Where to see the Northern Lights: The ultimate guide
Traveling to see the Northern Lights is worth every mile, every hour on the road or in the air. Imagine standing under the dark sky, surrounded by silence, when suddenly the black canvas above you erupts in waves of green, red, and purple lights. They dance and twist, casting an ethereal glow on the landscape below. It's a breathtaking sight and a humbling experience that reminds us of the beauty nature holds, something you remember for the rest of your life.
What is the science behind these dancing lights? They are created by collisions between electrically charged particles from the sun that enter the Earth's atmosphere. These particles hit the Earth in bursts that are affected by Sun's activity which means that Northern lights are not affected by weather. The best time to see Aurora is in winter months, when the pitch-black nights are long and the skies free of clouds. The lights appear in many forms from patches or scattered clouds of light to streamers, arcs, rippling curtains, or shooting rays that light up the sky with an eerie glow.
But did you know the Northern Lights are not exclusive to the Northern Hemisphere? Southern lights, known as the Aurora Australis graces the skies of the Southern Hemisphere.
Identifying the best places to witness this phenomenon involves a little bit of geography and consideration. Proximity to the Earth's magnetic poles, minimal light pollution, and stable weather conditions influence your chances of seeing the lights the most. Places that meet these criteria offer the most dramatic and consistent displays of the Northern and Southern Lights. Let's explore a list of such places where you can witness the night sky performance that feels like magic.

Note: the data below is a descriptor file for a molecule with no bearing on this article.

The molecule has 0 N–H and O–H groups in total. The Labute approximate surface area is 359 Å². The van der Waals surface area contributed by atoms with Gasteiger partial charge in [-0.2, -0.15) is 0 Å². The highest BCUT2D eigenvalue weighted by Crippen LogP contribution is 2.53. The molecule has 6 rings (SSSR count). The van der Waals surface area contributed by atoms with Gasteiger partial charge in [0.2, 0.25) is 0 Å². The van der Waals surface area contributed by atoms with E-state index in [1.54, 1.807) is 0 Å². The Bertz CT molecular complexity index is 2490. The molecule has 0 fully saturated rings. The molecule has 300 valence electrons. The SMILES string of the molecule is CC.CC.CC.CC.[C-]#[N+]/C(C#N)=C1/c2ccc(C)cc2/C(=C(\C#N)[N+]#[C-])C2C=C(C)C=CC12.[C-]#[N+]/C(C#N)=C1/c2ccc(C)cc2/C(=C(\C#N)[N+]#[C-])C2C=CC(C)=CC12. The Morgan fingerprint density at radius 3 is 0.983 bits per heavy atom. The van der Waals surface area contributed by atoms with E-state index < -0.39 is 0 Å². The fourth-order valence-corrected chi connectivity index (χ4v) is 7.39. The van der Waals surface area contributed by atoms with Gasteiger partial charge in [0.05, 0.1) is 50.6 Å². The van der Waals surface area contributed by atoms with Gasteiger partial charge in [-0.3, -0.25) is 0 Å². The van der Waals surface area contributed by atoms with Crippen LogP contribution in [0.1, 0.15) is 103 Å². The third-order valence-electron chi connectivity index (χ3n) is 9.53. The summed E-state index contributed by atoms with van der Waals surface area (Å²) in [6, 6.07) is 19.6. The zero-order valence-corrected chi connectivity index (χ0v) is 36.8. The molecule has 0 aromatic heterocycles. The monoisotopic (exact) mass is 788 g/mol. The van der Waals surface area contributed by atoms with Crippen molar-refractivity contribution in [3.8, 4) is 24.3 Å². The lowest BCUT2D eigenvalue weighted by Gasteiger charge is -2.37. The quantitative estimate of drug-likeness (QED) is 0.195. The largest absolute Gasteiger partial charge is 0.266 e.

Abisko National Park
Abisko in Sweden offers a prime location for witnessing Northern Lights. Its geographical position makes it a very suitable spot, as it sits beneath the aurora oval, a belt where the display is most intense. It's a small village with a national park, which means light pollution is minimal, providing clear, dark skies ideal for spotting the lights.
The weather in Abisko tends to be clearer compared to other areas, thanks to the "blue hole" - a patch of sky above Lake Torneträsk that usually remains clear regardless of weather around it.
And there's more to Abisko than just Northern Lights. You can take a chairlift to the Aurora Sky Station, offering panoramic views of the surrounding landscapes and the lights themselves. Don't forget to try the local delicacy, reindeer meat, which is commonly served in local restaurants.
Getting to Abisko takes some planning - it is relatively remote location and transportation is limited. Trains do run from Swedish cities, but irregularly. Also, the Northern Lights are not guaranteed. They depend on solar activity and clear skies, which can be unpredictable. For the best chance, visit between November and March, when the nights are longest.
If you're prepared to brave the cold and venture into the Arctic Circle, Abisko might be your best bet to catch the celestial dance of the Northern Lights.